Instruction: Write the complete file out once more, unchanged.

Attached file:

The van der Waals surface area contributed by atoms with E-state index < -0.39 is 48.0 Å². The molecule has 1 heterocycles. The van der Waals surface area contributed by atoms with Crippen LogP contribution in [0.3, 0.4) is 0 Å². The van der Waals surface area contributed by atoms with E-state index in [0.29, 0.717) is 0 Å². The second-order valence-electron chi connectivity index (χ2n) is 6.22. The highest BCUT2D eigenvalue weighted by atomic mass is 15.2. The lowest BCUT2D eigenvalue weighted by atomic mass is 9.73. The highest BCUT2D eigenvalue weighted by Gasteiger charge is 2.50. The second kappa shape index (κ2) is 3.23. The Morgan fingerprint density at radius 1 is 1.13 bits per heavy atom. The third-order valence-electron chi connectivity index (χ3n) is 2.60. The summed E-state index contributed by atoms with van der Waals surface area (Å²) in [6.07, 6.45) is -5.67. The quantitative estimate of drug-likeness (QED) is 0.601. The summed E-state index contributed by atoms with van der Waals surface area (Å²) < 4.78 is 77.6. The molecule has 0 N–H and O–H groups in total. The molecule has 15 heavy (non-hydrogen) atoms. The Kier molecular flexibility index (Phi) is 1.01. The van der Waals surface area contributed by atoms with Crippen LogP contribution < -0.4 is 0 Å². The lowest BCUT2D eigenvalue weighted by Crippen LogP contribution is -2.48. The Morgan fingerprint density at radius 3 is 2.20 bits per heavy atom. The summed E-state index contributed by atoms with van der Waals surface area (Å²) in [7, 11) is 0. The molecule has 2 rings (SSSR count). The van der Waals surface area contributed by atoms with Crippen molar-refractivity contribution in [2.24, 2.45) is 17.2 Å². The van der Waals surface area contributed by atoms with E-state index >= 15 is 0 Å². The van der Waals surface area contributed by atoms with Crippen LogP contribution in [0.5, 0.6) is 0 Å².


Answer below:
The van der Waals surface area contributed by atoms with E-state index < -0.39 is 48.0 Å². The molecule has 1 heterocycles. The van der Waals surface area contributed by atoms with Crippen LogP contribution in [0.3, 0.4) is 0 Å². The van der Waals surface area contributed by atoms with E-state index in [0.29, 0.717) is 0 Å². The second-order valence-electron chi connectivity index (χ2n) is 6.22. The highest BCUT2D eigenvalue weighted by atomic mass is 15.2. The lowest BCUT2D eigenvalue weighted by atomic mass is 9.73. The highest BCUT2D eigenvalue weighted by Gasteiger charge is 2.50. The second kappa shape index (κ2) is 3.23. The Morgan fingerprint density at radius 1 is 1.13 bits per heavy atom. The third-order valence-electron chi connectivity index (χ3n) is 2.60. The summed E-state index contributed by atoms with van der Waals surface area (Å²) in [6.07, 6.45) is -5.67. The quantitative estimate of drug-likeness (QED) is 0.601. The summed E-state index contributed by atoms with van der Waals surface area (Å²) < 4.78 is 77.6. The molecule has 0 N–H and O–H groups in total. The molecule has 15 heavy (non-hydrogen) atoms. The Kier molecular flexibility index (Phi) is 1.01. The van der Waals surface area contributed by atoms with Crippen LogP contribution < -0.4 is 0 Å². The lowest BCUT2D eigenvalue weighted by Crippen LogP contribution is -2.48. The Morgan fingerprint density at radius 3 is 2.20 bits per heavy atom. The summed E-state index contributed by atoms with van der Waals surface area (Å²) in [7, 11) is 0. The molecule has 2 rings (SSSR count). The van der Waals surface area contributed by atoms with Crippen molar-refractivity contribution in [2.24, 2.45) is 17.2 Å². The van der Waals surface area contributed by atoms with E-state index >= 15 is 0 Å². The van der Waals surface area contributed by atoms with Crippen LogP contribution in [0.5, 0.6) is 0 Å².